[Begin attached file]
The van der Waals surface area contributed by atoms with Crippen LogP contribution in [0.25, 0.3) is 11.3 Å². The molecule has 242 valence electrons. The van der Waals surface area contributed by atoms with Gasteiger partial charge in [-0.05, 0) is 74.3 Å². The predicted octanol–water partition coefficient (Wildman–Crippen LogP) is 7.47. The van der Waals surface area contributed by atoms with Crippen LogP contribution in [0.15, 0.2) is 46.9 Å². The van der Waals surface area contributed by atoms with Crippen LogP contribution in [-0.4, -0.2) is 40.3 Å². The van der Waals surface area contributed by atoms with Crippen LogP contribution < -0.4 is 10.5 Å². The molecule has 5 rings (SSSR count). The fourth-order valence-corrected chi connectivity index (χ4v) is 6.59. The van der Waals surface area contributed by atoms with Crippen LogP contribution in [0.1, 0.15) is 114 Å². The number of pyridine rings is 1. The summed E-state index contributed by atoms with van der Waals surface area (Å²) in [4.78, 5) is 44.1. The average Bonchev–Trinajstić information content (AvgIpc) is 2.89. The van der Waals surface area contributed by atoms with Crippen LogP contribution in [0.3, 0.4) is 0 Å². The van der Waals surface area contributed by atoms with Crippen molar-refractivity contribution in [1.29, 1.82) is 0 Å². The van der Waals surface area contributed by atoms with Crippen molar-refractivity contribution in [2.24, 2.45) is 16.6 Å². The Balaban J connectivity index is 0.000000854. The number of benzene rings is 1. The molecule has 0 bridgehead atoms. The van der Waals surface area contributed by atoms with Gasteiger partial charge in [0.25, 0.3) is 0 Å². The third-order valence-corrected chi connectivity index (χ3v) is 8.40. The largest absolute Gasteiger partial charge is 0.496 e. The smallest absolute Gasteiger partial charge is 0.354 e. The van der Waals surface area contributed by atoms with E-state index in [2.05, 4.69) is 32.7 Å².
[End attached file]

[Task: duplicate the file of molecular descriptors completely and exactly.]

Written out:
The van der Waals surface area contributed by atoms with Crippen LogP contribution in [0.25, 0.3) is 11.3 Å². The molecule has 242 valence electrons. The van der Waals surface area contributed by atoms with Gasteiger partial charge in [-0.05, 0) is 74.3 Å². The predicted octanol–water partition coefficient (Wildman–Crippen LogP) is 7.47. The van der Waals surface area contributed by atoms with Crippen LogP contribution in [0.15, 0.2) is 46.9 Å². The van der Waals surface area contributed by atoms with Crippen LogP contribution in [-0.4, -0.2) is 40.3 Å². The van der Waals surface area contributed by atoms with Crippen LogP contribution < -0.4 is 10.5 Å². The molecule has 5 rings (SSSR count). The fourth-order valence-corrected chi connectivity index (χ4v) is 6.59. The van der Waals surface area contributed by atoms with Crippen LogP contribution in [0.1, 0.15) is 114 Å². The number of pyridine rings is 1. The summed E-state index contributed by atoms with van der Waals surface area (Å²) in [4.78, 5) is 44.1. The average Bonchev–Trinajstić information content (AvgIpc) is 2.89. The van der Waals surface area contributed by atoms with Crippen LogP contribution in [0.3, 0.4) is 0 Å². The van der Waals surface area contributed by atoms with Crippen molar-refractivity contribution in [1.29, 1.82) is 0 Å². The van der Waals surface area contributed by atoms with Crippen molar-refractivity contribution in [2.24, 2.45) is 16.6 Å². The Balaban J connectivity index is 0.000000854. The number of benzene rings is 1. The molecule has 0 bridgehead atoms. The van der Waals surface area contributed by atoms with Gasteiger partial charge in [0.25, 0.3) is 0 Å². The third-order valence-corrected chi connectivity index (χ3v) is 8.40. The largest absolute Gasteiger partial charge is 0.496 e. The smallest absolute Gasteiger partial charge is 0.354 e. The van der Waals surface area contributed by atoms with E-state index in [2.05, 4.69) is 32.7 Å².